Coach Chairman and Chief Executive Lew Frankfort is upbeat about the health of his company, despite an outlook that came in below analysts' estimates.
Shares of the high-end accessory maker plunged around 12 percent on the New York Stock Exchange on Tuesday.
"We're held to a very high standard," Frankfort told CNBC.
"There's a microscopic analysis of everything we do, and this is just a single metric. Same-store sales only represent about 30 percent of our global sales, and we have a very broad and diversified business model, and we can easily weather a reduction."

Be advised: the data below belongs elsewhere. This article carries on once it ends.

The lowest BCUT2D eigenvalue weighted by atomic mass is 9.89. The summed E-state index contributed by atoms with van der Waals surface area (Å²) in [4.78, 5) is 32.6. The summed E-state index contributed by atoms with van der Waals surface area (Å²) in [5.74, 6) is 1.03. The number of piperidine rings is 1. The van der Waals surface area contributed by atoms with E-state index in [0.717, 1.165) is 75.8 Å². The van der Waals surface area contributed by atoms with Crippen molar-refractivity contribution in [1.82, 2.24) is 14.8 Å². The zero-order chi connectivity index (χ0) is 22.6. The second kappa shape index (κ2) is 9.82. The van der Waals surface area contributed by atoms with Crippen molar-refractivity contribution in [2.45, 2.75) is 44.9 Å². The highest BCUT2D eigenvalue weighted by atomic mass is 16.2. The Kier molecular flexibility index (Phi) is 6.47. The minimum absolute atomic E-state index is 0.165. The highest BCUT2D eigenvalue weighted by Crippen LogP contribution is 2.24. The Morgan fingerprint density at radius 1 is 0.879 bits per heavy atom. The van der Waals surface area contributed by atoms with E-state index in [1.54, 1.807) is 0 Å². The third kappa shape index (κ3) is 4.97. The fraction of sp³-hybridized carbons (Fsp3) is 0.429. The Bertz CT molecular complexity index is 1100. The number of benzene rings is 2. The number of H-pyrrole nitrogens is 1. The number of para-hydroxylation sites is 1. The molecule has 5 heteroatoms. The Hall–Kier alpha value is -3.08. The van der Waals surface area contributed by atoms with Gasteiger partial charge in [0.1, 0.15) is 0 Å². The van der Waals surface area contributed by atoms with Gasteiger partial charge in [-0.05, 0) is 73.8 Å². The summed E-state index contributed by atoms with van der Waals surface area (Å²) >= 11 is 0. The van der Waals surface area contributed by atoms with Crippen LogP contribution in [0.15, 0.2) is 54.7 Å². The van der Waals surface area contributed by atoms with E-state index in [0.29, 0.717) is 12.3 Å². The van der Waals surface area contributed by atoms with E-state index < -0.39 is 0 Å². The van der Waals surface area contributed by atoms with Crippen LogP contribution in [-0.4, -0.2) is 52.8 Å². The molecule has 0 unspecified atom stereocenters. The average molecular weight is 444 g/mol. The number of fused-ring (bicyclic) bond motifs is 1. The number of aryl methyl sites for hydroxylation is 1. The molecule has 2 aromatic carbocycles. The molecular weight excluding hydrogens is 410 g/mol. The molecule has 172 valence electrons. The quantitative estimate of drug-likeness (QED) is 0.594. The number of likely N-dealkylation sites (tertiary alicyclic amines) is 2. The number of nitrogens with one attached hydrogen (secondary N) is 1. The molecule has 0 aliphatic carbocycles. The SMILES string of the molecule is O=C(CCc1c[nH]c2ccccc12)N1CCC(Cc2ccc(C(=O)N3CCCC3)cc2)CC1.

Net income for the company's fiscal first quarter rose to $154.8 million, or 41 cents per share, up from $125.6 million, or 34 cents per share, a year earlier.
For the current quarter, Coach predicted earnings of 68 cents per share; analysts were looking for 70 cents.
The company stood by its forecast of $2.06 per share for the full year 2008, but analysts had been expecting $2.08.
Is it unusually warm fall weather or a cooling U. S. economy that's to blame?
"If you are not buying a new fall outfit," said Needham analyst Christine Chen, "then you probably will not buy a bag or shoes to match it."
CEO Frankfort isn't fazed: "Weather is temporary," he said. "Macro-environmental factors are longer term."